GEORGETOWN, Guyana, May 3, (CMC) – The Director of Public Information in the Office of the Prime Minister, Imran Khan, has resigned as a director of the state-owned National Communications Network (NCN) in protest at the appointment of Lennox Cornette as the network’s Chief Executive Officer.
“I advised the Honourable Prime Minister (Moses Nagamootoo) of the reason for same, thanked him for the confidence reposed in me for having been selected to serve as an NCN Director and expressed regret that the circumstances do not permit for me to serve the full duration of the term for which I was appointed,” Khan said in a statement.
His decision to resign follows the decision by the NCN Board to appoint Cornette, a public relations consultant, to the post, even after Cornette admitted to him, that he had forged the signature of the late Terry Holder, while he worked at the Guyana Telephone and Telegraph (GT&T) company.
Khan said that such an admission was enough to remove Cornette from the running for the position, but the Board went ahead with the appointment, even after Khan requested that the Board meet to discuss the issue further.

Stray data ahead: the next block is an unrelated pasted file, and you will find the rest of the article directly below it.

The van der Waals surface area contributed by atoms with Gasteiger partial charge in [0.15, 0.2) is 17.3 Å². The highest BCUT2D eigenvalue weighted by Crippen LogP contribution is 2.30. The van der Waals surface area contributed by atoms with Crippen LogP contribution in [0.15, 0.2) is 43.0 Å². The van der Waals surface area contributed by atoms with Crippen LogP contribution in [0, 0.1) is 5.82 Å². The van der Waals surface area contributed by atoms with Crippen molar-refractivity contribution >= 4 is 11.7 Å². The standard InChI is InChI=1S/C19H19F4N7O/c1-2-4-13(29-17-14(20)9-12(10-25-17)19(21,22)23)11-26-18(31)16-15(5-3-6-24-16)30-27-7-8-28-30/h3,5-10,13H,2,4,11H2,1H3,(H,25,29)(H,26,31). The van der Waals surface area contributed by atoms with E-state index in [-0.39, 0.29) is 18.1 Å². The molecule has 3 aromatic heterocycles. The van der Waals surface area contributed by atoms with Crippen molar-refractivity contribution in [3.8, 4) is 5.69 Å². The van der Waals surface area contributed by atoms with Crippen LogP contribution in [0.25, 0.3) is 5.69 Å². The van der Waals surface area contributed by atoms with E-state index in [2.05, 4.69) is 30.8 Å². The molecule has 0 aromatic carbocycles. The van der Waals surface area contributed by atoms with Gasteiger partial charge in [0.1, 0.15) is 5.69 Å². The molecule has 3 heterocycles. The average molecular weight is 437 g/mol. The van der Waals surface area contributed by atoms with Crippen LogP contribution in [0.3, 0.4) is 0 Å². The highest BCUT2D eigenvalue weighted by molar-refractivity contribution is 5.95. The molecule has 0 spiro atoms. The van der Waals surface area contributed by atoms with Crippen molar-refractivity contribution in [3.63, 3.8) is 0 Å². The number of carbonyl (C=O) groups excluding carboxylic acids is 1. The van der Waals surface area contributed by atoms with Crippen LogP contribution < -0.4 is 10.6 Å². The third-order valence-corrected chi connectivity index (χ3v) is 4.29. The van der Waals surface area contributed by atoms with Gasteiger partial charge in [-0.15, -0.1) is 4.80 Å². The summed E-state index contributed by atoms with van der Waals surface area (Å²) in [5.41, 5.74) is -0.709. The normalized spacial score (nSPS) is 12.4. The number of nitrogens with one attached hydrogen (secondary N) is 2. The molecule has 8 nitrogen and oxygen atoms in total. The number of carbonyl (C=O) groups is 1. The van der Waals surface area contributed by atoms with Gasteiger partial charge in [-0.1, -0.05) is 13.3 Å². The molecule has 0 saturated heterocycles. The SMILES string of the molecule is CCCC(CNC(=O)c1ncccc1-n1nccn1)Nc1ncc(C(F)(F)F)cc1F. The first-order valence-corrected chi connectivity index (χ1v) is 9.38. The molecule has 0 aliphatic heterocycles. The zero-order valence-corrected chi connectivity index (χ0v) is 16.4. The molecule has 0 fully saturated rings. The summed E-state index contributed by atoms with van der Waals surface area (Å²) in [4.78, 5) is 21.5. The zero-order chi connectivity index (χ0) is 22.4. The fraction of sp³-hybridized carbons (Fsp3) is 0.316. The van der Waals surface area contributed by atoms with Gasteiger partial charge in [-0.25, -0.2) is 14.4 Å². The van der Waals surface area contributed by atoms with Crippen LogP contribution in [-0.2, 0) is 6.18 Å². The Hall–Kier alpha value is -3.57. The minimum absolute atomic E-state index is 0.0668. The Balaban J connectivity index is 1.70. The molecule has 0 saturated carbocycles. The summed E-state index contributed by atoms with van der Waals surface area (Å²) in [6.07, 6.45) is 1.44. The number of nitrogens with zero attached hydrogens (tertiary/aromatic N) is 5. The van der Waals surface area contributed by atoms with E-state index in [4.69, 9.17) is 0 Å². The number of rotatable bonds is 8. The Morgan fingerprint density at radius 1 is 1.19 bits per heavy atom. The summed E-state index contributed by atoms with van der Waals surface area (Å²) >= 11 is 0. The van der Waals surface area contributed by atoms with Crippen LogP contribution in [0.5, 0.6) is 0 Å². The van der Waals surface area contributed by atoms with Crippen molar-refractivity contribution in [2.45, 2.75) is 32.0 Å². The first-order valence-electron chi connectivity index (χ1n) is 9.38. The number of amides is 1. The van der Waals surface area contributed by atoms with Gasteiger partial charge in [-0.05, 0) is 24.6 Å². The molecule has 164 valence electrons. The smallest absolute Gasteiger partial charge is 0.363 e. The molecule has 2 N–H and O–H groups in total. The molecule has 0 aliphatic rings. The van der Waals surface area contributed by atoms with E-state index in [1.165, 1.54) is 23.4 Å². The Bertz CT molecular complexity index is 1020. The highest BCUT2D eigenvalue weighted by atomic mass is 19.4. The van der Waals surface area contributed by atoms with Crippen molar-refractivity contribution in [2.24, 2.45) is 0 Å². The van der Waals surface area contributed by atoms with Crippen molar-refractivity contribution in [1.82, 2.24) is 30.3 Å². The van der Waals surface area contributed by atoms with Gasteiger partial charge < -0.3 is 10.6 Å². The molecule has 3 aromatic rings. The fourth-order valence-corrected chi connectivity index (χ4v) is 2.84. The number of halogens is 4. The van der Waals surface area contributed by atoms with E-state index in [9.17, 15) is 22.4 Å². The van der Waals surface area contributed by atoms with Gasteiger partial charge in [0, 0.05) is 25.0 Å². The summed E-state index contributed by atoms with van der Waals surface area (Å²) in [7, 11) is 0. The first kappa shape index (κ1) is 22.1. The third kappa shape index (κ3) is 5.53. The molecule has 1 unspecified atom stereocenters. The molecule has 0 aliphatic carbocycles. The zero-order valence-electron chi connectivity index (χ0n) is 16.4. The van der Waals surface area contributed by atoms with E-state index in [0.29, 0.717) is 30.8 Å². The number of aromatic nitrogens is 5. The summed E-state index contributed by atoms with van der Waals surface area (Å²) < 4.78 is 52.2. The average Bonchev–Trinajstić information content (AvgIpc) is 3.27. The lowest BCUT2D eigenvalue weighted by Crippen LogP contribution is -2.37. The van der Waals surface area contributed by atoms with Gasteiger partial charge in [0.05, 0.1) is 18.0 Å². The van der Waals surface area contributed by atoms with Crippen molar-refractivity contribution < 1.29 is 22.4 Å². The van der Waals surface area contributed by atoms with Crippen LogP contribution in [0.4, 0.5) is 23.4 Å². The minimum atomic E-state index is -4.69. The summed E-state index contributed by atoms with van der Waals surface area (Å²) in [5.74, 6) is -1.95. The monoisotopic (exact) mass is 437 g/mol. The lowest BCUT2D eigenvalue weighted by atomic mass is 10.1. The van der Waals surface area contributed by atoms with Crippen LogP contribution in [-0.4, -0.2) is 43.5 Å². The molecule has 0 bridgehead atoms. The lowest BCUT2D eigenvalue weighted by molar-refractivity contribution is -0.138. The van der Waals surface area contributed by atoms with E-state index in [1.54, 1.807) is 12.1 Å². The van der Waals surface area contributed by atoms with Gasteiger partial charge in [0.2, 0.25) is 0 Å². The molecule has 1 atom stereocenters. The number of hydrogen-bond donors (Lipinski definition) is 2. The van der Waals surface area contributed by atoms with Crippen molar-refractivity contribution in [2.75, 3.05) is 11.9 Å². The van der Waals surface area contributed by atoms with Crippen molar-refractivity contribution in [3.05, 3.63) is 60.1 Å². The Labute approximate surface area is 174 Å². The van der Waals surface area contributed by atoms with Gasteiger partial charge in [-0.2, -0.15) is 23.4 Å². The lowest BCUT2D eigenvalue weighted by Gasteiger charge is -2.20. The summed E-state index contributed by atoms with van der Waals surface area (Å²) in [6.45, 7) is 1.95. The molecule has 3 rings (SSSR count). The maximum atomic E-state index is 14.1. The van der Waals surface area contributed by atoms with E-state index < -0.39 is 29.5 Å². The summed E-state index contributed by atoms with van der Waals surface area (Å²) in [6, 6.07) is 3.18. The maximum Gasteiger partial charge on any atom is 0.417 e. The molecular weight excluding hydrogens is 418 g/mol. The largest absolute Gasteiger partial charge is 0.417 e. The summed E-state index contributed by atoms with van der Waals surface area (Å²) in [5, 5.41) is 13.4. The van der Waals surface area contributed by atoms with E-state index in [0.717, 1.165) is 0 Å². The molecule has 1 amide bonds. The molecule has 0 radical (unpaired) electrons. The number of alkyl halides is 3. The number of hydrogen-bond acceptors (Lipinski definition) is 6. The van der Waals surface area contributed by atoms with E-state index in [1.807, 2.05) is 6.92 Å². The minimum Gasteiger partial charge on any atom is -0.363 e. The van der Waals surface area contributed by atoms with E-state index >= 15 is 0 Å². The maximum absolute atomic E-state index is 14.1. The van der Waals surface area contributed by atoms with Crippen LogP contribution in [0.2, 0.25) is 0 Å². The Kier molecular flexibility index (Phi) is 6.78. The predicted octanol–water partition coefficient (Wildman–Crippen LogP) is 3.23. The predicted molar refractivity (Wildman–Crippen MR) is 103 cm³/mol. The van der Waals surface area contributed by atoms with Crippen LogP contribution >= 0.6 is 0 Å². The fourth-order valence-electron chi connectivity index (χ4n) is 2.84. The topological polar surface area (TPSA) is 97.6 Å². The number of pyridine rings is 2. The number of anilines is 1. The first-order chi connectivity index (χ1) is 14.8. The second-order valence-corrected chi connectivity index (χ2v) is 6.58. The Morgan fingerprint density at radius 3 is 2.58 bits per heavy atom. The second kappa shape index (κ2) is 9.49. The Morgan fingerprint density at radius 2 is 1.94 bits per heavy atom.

In his statement. Khan said he “could not associate my name with such an appointment. I therefore am of the conviction that continuing as a Director is untenable.”
He said the decision of the Board to proceed with the appointment in light of the available information, is reckless and imprudent.
Last week, Khan wrote to Prime Minister Nagamootoo requesting that he revoke the appointment of the Chairman of the NCN Board, Bish Panday, over the decision to appoint Cornette.
Khan told the prime minister that “it is my view that the appointment of Mr. Cornette as CEO is an irresponsible, foul and obnoxious decision, given his admission. The Chairman pushed this matter through with undue haste. It was a most reckless act on his part.
“The Chairman lacks the demonstrable capacity to effectively chair the NCN Board. Not only is he weak but he has proven that with regard to the most critical of decisions he is prone to act in haste and make decisions which puts NCN, a company at the centre of the state’s national security, at risk.
“Further, Prime Minister, considerable time at Board Meetings is spent on the Chairman discussing irrelevant non-agenda matters, principally involving the Chairman threatening to resign (which is a threat that is made at almost every single meeting) and him seeking to impress the Directors as to his contacts in society among the elite and powerful,” Khan wrote.
But Panday wrote to Prime Minister Nagamootoo pointing out that “I maintain Mr Khan is unqualified to judge my competence. I don’t know that he ever managed anything or ever met a payroll”.